- Hand Placement/Grip: Grip the bar as close to your shoulders as your flexibility will allow. Moving your hands out further from your shoulders will reduce tension on your shoulders and elbows, but it will also loosen your upper back, reducing your stability. Conversely, bringing your hands in will tighten your upper back, increasing your stability.
- Foot Placement: As a starting point, your feet should be set with your heels at shoulder width and your toes pointed outward. You may have to adjust the width of your stance based on your body mechanics and mobility to find the optimum position for you. Some general guidelines:
- A wider stance increases emphasis on your hips and reduces tension on your glutes and hamstrings. It reduces your squat ROM. You may be able to compensate for long thighs in relation to your torso by taking a wider stance. It can, however, make it more difficult to hit full depth, and can increase the likelihood your knees cave inward as you squat.
- A narrower stance increases the stretch of your glutes and hamstrings, allowing them to aid more in the lift. With the proper foot position, a closer stance can make it easier to squat to depth.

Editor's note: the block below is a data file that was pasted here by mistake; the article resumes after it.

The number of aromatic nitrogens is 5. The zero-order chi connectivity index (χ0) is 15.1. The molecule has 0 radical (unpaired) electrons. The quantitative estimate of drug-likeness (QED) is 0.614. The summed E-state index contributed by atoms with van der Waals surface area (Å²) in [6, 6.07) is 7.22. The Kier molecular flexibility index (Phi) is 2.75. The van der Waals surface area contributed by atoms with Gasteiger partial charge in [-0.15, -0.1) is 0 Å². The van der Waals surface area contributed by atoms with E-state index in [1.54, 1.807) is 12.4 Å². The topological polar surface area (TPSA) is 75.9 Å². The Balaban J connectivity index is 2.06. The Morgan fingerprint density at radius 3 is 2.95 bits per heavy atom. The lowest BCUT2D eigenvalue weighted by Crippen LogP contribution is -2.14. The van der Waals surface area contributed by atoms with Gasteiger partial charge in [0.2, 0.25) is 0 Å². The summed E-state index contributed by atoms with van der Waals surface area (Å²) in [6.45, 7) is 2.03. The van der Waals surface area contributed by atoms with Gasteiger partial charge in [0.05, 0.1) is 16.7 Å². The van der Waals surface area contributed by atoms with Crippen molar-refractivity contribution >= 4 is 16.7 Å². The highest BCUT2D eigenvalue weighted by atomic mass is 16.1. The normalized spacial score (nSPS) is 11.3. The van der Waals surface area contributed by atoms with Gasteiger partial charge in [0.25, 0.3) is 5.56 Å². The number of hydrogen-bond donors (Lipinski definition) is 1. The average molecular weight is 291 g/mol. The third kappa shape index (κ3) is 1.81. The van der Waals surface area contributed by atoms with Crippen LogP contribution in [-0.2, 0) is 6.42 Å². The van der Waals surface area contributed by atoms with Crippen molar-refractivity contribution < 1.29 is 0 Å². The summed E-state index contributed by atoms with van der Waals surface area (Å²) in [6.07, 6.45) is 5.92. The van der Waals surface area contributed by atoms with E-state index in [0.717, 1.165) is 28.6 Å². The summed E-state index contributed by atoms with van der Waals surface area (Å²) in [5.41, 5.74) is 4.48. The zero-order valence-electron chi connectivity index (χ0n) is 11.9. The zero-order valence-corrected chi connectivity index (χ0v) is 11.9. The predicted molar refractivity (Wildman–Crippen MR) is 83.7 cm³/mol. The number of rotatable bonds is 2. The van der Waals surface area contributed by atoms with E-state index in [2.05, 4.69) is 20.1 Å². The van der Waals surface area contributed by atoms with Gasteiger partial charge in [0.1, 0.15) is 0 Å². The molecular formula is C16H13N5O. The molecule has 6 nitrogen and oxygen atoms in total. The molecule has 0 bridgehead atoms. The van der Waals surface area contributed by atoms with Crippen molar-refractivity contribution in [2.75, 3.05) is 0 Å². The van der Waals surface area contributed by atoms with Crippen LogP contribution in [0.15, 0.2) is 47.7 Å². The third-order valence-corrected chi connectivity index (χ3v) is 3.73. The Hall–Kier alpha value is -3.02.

- Step under the bar using the hand and bar placement as discussed above. To unrack your feet should be in a relatively narrow stance, hip width apart, with your toes pointed forward (see the first frame of the walkout diagram below).
- Take a deep breath, filling your lungs and abdomen completely with air. Drive the air down and tighten your core, blocking to create intra-abdominal pressure and stabilize your spine.
- Rotating your torso as a solid unit, drive your hips forward under the bar. Lift the bar straight up out of the rack using strong leg/quad drive – the bar should pop right out of the rack. Let the bar settle before walking out.
- Watch your feet as you walk out to ensure correct placement. Take three short, quick steps back from the rack to set up.
- Take one foot straight back to clear the rack then move the other back into the lifting position. Finally move the first over into lifting position. The fewer and shorter steps you take, the less energy you will expend.
- Point your toes outward as shown in the diagram. This will help you push your knees out during the squat, and sink into the hole much easier.
- When ready to squat, take another deep breath into your lungs and abdomen and block again, tightening your core and holding the air in.
- Begin your descent by driving your knees outward and sit down into the squat as if sitting into a chair.
- Maintain the bar path in a direct line over the center of your feet all the way down pins, and back up to the starting position.
- Focus on maintaining proper body position throughout the full ROM: back remains flat without excessive forward lean, knees are pushed outward and do not drift forward past the toes.